Gold Plunges More Than $100

By Debarati Roy and Nicholas Larkin – Sep 23, 2011

Gold fell, capping the biggest two- day plunge since 1983, on investor sales following routs in global equity and commodity markets.

More than $3.4 trillion has been erased from equity values this week, sending a global measure of shares into a bear market, on concern that governments are running out of tools to avert a recession. The Standard & Poor’s GSCI Index of 24 commodities fell to a nine-month low today. Gold has dropped 15 percent since reaching a record $1,923.70 an ounce on Sept. 6.

“Gold has become the source of liquidity for global margin calls,” said Michael A. Gayed, the chief investment strategist at Pension Partners LLC. “Also, deflationary pressures are acting on gold.”

Gold futures for December delivery fell $101.90, or 5.9 percent, to settle at $1,639.80 at 1:51 p.m. on the Comex in New York, the biggest decline since March 2008. In two days, the metal dropped 9.3 percent, the most since February 1983. The weekly decline of 9.6 percent also was the most since that year.

“It’s difficult to say at what level this liquidation will stop,” Frank Lesh, a trader at FuturePath Trading in Chicago, said in a telephone interview. “Slowing growth has created pressure on gold and commodities from the deflation angle.”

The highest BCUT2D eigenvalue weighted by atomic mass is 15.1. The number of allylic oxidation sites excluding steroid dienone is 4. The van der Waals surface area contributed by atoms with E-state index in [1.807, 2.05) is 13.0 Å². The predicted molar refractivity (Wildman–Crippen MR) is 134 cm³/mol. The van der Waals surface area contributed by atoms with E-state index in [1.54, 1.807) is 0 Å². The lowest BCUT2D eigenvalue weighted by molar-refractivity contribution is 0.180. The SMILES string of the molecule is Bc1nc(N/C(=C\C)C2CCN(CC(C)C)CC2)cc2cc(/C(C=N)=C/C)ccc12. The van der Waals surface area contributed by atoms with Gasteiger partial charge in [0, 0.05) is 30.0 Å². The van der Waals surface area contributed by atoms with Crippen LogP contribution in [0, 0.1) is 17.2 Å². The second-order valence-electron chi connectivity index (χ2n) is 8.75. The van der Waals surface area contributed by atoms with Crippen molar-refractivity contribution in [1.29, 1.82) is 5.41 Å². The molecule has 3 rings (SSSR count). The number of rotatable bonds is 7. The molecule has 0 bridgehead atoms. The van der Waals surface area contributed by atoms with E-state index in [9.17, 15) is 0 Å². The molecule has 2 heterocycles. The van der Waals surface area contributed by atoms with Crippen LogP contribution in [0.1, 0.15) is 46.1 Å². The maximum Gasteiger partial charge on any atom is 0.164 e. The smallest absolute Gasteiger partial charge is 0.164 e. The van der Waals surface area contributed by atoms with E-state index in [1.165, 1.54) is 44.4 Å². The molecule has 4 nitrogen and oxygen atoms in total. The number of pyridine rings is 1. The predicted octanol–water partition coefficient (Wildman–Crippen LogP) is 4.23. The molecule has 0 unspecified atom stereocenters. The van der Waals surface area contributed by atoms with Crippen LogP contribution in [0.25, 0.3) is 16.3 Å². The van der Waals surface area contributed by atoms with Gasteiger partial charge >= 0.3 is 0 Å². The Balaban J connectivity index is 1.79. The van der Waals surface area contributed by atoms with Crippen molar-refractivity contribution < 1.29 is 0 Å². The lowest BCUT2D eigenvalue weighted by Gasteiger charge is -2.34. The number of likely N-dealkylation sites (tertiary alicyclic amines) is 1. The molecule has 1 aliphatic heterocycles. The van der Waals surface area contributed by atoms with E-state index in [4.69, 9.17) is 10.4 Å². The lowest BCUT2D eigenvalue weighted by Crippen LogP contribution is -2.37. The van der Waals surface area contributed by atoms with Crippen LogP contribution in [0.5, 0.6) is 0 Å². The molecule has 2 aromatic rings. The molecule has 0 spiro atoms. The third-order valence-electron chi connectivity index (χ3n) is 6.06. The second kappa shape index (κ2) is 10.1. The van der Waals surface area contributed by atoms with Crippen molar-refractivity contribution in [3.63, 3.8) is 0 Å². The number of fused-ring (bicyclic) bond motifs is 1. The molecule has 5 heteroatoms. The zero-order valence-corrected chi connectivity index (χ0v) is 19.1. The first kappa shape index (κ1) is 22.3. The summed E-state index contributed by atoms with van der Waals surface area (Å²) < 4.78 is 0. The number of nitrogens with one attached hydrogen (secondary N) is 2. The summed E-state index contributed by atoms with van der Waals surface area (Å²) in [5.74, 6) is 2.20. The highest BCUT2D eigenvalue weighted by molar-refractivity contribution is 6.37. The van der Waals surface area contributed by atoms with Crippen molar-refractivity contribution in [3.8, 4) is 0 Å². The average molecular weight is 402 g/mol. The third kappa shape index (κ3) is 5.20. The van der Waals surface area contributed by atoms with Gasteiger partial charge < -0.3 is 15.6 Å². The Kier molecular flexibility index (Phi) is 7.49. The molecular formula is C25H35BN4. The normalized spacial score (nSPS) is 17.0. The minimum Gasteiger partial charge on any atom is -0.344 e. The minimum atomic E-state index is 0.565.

“We are seeing a flight to cash because 2008 is still very fresh in people’s minds,” Marshall Berol, a co-portfolio manager of the Encompass Fund in San Francisco, said in a telephone interview.

In October 2008, gold prices tumbled 18 percent as the most-severe slump since the Great Depression spurred losses in global equity and commodity markets. The metal jumped 23 percent in the next two months.

“We view the correction in gold as being temporary and similar to initial losses suffered in 2008,” Suki Cooper, an analyst at Barclays Capital in New York, said in a report.

On the New York Mercantile Exchange, platinum futures for October delivery dropped $97.40, or 5.7 percent, to $1,613.20 an ounce. Palladium futures for December delivery fell $21.55, or 3.2 percent, to $642.50 an ounce.

To contact the reporters on this story: Debarati Roy in New York at; Nicholas Larkin in London at

To contact the editor responsible for this story: Steve Stroth at

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